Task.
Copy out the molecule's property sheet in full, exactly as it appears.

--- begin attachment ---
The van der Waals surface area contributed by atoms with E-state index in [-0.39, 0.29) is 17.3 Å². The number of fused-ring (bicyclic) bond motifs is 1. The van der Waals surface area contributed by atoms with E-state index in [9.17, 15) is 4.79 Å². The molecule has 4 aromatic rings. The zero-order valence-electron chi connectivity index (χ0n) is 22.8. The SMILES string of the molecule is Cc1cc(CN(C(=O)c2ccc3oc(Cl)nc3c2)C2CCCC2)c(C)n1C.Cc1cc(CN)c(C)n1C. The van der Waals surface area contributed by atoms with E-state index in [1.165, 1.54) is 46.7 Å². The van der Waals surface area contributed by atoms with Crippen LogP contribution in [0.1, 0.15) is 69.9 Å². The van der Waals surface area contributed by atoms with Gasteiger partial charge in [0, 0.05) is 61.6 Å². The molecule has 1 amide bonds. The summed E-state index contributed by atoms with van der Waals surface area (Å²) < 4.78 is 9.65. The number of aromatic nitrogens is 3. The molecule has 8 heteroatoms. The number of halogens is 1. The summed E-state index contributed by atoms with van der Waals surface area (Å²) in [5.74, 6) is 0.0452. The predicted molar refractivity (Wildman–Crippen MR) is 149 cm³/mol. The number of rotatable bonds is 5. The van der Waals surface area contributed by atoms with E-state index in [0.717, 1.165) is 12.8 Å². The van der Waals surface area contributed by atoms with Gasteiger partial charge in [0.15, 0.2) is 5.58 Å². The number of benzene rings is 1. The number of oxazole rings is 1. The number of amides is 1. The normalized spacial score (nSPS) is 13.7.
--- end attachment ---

The van der Waals surface area contributed by atoms with E-state index in [-0.39, 0.29) is 17.3 Å². The number of fused-ring (bicyclic) bond motifs is 1. The van der Waals surface area contributed by atoms with E-state index in [9.17, 15) is 4.79 Å². The molecule has 4 aromatic rings. The zero-order valence-electron chi connectivity index (χ0n) is 22.8. The SMILES string of the molecule is Cc1cc(CN(C(=O)c2ccc3oc(Cl)nc3c2)C2CCCC2)c(C)n1C.Cc1cc(CN)c(C)n1C. The van der Waals surface area contributed by atoms with E-state index in [1.165, 1.54) is 46.7 Å². The van der Waals surface area contributed by atoms with Crippen LogP contribution in [0.1, 0.15) is 69.9 Å². The van der Waals surface area contributed by atoms with Gasteiger partial charge in [0, 0.05) is 61.6 Å². The molecule has 1 amide bonds. The summed E-state index contributed by atoms with van der Waals surface area (Å²) < 4.78 is 9.65. The number of aromatic nitrogens is 3. The molecule has 8 heteroatoms. The number of halogens is 1. The summed E-state index contributed by atoms with van der Waals surface area (Å²) in [5.74, 6) is 0.0452. The predicted molar refractivity (Wildman–Crippen MR) is 149 cm³/mol. The number of rotatable bonds is 5. The van der Waals surface area contributed by atoms with E-state index in [0.717, 1.165) is 12.8 Å². The van der Waals surface area contributed by atoms with Gasteiger partial charge in [0.15, 0.2) is 5.58 Å². The number of benzene rings is 1. The number of oxazole rings is 1. The number of amides is 1. The normalized spacial score (nSPS) is 13.7.